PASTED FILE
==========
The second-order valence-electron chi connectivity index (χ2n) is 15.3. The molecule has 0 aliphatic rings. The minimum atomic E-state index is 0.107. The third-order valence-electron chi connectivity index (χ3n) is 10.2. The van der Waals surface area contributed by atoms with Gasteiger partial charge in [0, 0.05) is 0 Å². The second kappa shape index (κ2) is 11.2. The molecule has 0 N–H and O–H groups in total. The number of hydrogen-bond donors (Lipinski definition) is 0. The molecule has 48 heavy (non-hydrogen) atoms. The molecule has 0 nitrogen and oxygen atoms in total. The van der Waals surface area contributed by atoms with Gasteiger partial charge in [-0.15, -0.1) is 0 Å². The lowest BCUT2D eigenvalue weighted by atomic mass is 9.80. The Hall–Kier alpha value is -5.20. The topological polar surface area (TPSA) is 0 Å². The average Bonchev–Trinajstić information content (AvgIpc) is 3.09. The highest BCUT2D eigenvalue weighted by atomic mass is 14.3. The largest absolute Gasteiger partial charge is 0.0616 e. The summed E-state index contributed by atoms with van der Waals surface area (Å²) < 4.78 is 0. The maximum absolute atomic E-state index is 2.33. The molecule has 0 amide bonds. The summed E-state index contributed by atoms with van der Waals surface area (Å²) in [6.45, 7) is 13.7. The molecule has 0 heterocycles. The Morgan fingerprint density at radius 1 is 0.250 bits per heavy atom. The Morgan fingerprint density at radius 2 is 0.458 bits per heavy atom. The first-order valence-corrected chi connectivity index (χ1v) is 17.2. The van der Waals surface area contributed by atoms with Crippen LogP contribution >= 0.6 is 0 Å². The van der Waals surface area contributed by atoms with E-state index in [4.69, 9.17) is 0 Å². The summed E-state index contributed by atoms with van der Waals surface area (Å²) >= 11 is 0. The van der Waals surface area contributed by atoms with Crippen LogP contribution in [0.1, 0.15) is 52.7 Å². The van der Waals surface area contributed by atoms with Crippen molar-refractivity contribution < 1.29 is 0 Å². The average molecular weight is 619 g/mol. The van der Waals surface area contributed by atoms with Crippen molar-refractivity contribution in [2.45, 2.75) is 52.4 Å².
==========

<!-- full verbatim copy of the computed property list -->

The second-order valence-electron chi connectivity index (χ2n) is 15.3. The molecule has 0 aliphatic rings. The minimum atomic E-state index is 0.107. The third-order valence-electron chi connectivity index (χ3n) is 10.2. The van der Waals surface area contributed by atoms with Gasteiger partial charge in [0, 0.05) is 0 Å². The second kappa shape index (κ2) is 11.2. The molecule has 0 N–H and O–H groups in total. The number of hydrogen-bond donors (Lipinski definition) is 0. The molecule has 48 heavy (non-hydrogen) atoms. The molecule has 0 nitrogen and oxygen atoms in total. The van der Waals surface area contributed by atoms with Gasteiger partial charge in [-0.15, -0.1) is 0 Å². The lowest BCUT2D eigenvalue weighted by atomic mass is 9.80. The Hall–Kier alpha value is -5.20. The topological polar surface area (TPSA) is 0 Å². The average Bonchev–Trinajstić information content (AvgIpc) is 3.09. The highest BCUT2D eigenvalue weighted by atomic mass is 14.3. The largest absolute Gasteiger partial charge is 0.0616 e. The summed E-state index contributed by atoms with van der Waals surface area (Å²) < 4.78 is 0. The maximum absolute atomic E-state index is 2.33. The molecule has 0 amide bonds. The summed E-state index contributed by atoms with van der Waals surface area (Å²) in [6.45, 7) is 13.7. The molecule has 0 heterocycles. The Morgan fingerprint density at radius 1 is 0.250 bits per heavy atom. The Morgan fingerprint density at radius 2 is 0.458 bits per heavy atom. The first-order valence-corrected chi connectivity index (χ1v) is 17.2. The van der Waals surface area contributed by atoms with Crippen LogP contribution >= 0.6 is 0 Å². The van der Waals surface area contributed by atoms with E-state index in [4.69, 9.17) is 0 Å². The summed E-state index contributed by atoms with van der Waals surface area (Å²) >= 11 is 0. The van der Waals surface area contributed by atoms with Crippen LogP contribution in [0.1, 0.15) is 52.7 Å². The van der Waals surface area contributed by atoms with Crippen molar-refractivity contribution < 1.29 is 0 Å². The average molecular weight is 619 g/mol. The van der Waals surface area contributed by atoms with Crippen molar-refractivity contribution in [2.45, 2.75) is 52.4 Å².